I just got back from traveling throughout California for two weeks. It struck me how different the hotel markets are in the States compared to Europe once you get out of the big cities.
Large cities—anything more than a population of one or two million—are, in my experience, pretty saturated with international brands. The usual suspects pop up exactly where you’d expect to find them. Only Rome and Tokyo seem to have resisted the onslaught better than the other destinations, but they’re the exception.
It’s once you get outside theses cities you find the difference starting to appear. Brands are far less prevalent in Europe, where hotels tend to be located near a large amenity, preferably an airport or a train station. Once you get down past a certain size population, you’ll be hard pushed to find more than one or two small, usually independently run, hotels without any kind of affiliation.
In the U.K., some would be Best Western. In Germany, maybe InterCity, Ring hotels or a smaller localized marketing group; but the vast majority are independent and unbranded.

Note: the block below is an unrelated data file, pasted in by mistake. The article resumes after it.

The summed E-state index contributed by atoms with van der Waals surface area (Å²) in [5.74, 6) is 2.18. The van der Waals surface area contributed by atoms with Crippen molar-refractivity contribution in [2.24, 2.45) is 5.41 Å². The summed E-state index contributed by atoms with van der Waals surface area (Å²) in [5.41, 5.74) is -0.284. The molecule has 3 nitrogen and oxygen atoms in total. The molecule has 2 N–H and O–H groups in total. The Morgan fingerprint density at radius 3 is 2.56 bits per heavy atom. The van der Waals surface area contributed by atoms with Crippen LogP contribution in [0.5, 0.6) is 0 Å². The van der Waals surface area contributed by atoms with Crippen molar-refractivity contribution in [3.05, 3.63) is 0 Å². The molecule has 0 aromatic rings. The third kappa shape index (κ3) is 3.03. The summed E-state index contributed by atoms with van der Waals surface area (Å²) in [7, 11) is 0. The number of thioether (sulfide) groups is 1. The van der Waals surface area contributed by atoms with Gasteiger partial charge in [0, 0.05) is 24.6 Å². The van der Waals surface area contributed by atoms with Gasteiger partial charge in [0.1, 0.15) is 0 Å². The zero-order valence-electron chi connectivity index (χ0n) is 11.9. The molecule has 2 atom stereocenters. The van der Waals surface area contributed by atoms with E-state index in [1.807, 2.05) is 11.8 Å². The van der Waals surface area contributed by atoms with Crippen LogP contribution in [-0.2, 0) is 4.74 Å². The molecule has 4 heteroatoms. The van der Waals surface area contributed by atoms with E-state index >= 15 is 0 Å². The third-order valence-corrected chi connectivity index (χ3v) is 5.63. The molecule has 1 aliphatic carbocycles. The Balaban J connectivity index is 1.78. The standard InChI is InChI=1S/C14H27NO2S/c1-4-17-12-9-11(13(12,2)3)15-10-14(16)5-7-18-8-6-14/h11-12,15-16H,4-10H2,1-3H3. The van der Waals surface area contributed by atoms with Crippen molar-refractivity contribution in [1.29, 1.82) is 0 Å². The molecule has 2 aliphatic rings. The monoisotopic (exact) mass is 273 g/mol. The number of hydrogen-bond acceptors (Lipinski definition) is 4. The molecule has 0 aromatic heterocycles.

That’s not so in the U.S. I knew all about the numbers of course, but still, it’s amazing to see at almost every street intersection, you’ll see a Holiday Inn, Motel 6, Red Roof, Travelodge, Econolodge, Embassy Suites and many others.
In addition the sheer number and regularity of these hotels, the configuration also is interesting. In Europe, you’ll rarely see hotels next door to one another. It’s almost like the more reserved Europeans want to give each other space so they don’t look as if they’re doing anything as vulgar as competing with each other. The American approach is so much more gung ho—rows of hotels right next to each other, unapologetically vying for attention like products on a supermarket shelf.
They both have their merits, but I prefer the American way. At least you know you’ll be able to find somewhere to stay wherever you go, which isn’t something Europe can be accused of.